Komsomolsk-on-Amur admits Su-35’s combat flaws in Ukrainian skies

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The National Interest, an American publication, reveals that at the onset of the Ukraine war, the Russian Su-35 fighter jets surpassed their expectations in aerial battles. Russian sources have even reported that a single Su-35 has successfully claimed at least seven victories against Ukrainian aircraft. 

Photo credit: Twitter

Embarrassingly enough, a few weeks ago, the official spokesperson for the Su-35 manufacturer in Komsomolsk-on-Amur admitted that the jet’s performance in Ukraine’s hostile airspace did not meet expectations. The National Interest also corroborates this information. 

Our aircraft specialist, Alexey Lenkov, provides valuable insights into this seemingly contradictory situation. Lenkov explains that the Su-35’s original design constraints might be contributing factors to these varied performances. Initially designed to dominate air-to-air combat, this jet was not intended for launching attacks on enemy positions or for the extensive use of air-to-surface missiles. It’s perfectly logical, then, to see a performance spike when one Su-35 downed several adversary aircraft. Given its superior maneuverability, a maximum speed of Mach 2.5, impressive weaponry, and sophisticated radar and avionic systems, the Su-35 naturally outperforms Ukrainian MiG-29 or Su-27.

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The Su-35 descended lower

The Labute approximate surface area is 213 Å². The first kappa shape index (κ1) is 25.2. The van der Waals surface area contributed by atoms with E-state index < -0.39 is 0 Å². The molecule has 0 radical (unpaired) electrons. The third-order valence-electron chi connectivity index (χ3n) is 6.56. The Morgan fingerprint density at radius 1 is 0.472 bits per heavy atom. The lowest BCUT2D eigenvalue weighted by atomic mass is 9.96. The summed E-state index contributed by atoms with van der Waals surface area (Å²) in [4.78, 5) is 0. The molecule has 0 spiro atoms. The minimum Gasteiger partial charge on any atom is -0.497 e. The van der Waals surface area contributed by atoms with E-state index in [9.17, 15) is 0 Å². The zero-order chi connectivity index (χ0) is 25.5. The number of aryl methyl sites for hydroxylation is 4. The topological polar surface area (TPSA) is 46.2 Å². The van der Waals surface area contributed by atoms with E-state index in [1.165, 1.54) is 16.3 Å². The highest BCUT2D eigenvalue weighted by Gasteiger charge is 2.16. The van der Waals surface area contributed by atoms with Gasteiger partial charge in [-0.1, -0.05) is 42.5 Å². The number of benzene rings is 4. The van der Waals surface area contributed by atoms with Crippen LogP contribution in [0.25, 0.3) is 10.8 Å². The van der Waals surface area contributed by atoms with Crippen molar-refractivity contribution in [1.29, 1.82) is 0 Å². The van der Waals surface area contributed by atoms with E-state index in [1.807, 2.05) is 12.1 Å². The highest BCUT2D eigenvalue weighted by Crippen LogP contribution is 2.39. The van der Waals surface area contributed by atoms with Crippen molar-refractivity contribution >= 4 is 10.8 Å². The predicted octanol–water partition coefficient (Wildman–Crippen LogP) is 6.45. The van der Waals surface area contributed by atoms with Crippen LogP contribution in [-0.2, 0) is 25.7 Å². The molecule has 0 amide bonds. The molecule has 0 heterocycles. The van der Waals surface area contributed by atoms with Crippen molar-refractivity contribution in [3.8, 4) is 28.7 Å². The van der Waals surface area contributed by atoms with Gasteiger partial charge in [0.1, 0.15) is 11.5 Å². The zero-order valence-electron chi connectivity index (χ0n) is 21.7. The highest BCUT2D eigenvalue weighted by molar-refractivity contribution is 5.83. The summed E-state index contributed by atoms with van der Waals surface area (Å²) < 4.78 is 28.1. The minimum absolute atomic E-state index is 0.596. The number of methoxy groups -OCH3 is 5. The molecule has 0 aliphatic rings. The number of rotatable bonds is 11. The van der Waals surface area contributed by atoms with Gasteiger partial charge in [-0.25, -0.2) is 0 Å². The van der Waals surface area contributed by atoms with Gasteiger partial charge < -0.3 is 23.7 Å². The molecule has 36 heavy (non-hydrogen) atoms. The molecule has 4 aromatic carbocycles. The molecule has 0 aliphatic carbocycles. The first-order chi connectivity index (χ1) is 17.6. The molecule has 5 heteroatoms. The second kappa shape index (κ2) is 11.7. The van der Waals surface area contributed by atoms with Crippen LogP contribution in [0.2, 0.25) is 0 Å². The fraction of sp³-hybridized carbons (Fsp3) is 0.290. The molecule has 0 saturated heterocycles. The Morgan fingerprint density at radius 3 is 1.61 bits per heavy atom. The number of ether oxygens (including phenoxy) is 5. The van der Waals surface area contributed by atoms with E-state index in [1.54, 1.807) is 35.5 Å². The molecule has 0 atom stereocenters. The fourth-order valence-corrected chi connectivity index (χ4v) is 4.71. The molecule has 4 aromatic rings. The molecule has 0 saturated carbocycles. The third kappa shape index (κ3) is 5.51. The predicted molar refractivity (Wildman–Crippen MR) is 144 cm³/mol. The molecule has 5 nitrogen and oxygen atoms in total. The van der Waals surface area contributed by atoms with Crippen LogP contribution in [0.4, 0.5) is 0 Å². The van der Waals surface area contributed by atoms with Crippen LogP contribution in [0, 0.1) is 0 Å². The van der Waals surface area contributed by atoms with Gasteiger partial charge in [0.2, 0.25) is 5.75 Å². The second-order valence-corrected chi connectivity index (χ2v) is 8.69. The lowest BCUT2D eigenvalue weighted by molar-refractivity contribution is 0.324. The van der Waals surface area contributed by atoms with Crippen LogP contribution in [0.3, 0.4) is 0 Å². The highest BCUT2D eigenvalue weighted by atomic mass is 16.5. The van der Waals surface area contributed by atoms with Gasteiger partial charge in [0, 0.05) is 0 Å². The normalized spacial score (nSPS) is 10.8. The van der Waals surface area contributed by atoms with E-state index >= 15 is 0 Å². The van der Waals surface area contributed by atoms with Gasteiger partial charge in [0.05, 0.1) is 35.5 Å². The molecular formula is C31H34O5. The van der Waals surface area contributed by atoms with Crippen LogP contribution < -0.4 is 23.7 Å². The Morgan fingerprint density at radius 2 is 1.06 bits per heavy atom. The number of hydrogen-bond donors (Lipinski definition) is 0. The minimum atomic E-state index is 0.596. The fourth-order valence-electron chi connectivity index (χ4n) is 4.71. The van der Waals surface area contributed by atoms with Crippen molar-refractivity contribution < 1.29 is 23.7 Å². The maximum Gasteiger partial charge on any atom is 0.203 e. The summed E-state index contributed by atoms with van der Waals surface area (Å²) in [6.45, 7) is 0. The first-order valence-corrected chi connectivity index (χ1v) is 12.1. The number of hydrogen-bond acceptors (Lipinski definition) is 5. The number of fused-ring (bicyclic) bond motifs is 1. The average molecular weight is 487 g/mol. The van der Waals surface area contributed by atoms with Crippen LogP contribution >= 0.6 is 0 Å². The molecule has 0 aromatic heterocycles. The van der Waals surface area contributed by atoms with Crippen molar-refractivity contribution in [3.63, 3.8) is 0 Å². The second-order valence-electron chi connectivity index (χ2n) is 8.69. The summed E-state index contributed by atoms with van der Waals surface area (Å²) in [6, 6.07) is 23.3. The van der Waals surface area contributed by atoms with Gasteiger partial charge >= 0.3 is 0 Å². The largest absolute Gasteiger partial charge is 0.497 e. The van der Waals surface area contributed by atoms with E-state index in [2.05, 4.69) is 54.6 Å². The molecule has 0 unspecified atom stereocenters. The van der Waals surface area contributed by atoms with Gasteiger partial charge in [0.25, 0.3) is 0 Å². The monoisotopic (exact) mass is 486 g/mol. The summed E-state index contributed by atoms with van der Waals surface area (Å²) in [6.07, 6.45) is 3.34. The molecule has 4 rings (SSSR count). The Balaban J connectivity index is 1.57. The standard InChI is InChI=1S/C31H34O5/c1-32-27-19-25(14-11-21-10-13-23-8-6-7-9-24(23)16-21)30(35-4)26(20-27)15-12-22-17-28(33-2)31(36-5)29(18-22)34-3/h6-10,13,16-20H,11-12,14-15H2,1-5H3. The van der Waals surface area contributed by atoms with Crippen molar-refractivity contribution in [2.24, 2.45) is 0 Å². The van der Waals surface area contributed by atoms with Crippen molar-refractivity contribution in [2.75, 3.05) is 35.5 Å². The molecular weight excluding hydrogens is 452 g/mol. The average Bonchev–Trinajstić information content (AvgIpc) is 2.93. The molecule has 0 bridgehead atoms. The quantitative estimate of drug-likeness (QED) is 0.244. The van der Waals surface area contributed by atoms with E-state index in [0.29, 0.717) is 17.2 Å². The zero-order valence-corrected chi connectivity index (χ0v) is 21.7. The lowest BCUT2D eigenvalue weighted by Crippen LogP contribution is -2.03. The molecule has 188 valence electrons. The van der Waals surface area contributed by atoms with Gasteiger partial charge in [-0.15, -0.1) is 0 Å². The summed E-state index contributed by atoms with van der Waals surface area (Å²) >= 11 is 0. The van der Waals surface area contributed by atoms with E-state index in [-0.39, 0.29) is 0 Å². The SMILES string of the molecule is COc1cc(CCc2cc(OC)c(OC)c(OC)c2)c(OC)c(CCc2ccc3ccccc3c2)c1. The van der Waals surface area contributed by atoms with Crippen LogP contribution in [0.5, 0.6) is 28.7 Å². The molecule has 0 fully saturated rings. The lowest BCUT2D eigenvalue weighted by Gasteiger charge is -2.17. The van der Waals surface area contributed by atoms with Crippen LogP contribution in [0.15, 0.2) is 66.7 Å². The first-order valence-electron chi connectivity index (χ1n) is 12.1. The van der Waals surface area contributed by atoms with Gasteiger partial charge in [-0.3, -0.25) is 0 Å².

In the heat of battle, the Su-35 was forced to descend to lower altitudes as the Flanker-E asserted air dominance. This strategic adjustment put the Su-35 directly in the crosshairs of Ukraine’s high-powered mobile and stationary anti-aircraft warfare. Russia’s counterpart to Lenkov divulged to BulgarianMilitary.com that the hostile environment was indeed the primary cause for the lackluster performance exhibited by the Su-35 throughout 2023 and into the early months of 2024.

“The dense grid of high-tech air defense systems in Ukrainian airspace presents a formidable challenge, even for superior aircraft like the Su-35,” Russia conceded. By November of the preceding year, a total of five Su-35s had been grounded by the Ukrainians. In addition, early 2024 brought reports of a Ukrainian Patriot missile team taking down two more Su-35s in combat.

Photo credit: Twitter

Another factor to bear in mind is the possibility of human error. Piloting the Su-35 isn’t straightforward. It’s a highly sophisticated aircraft that requires a blend of skill and extensive experience for smooth operation. Inadequate training or a dearth of experience could substantially impact the combat effectiveness of the pilots and, consequently, the aircraft.

Furthermore, it’s important to note that the Su-35’s performance relies on consistent, high-quality maintenance and support. Failure to provide necessary upkeep or interruptions in its supply chain could cause technical issues that might potentially impair its battlefield capabilities.

The new role of the Su-35

Photo credit: Wikipedia

The Su-35’s departure from its intended use has prompted a limited but compelling amount of Russian commentary, leading some to label it a failure. Interestingly enough, critics suggest that the Russian air force may have recognized the Su-35’s susceptibility to the likes of the Patriot, IRIS-T, NASAMS, or the S-300. This indicates a shift in approach evident since the start of the year. 

Increasingly, the Su-35 aircraft has operated in a manner similar to the Su-57, steering clear from the front line. Russian forces have effectively utilized the long-range combat capabilities of the Su-35, orchestrating strikes on Ukrainian targets from beyond the horizon. Building on this trend, Ashish Dangwal from the EurAsian Times reports that this tactical maneuver by the Russians has “forced Ukrainian fighter jets to operate at lower altitudes”. Consequently, Ukrainian military aircraft become as susceptible as the Su-35. However, unlike Russia, Ukraine has little to no room for losses – they simply cannot afford to lose a fighter jet “so casually”.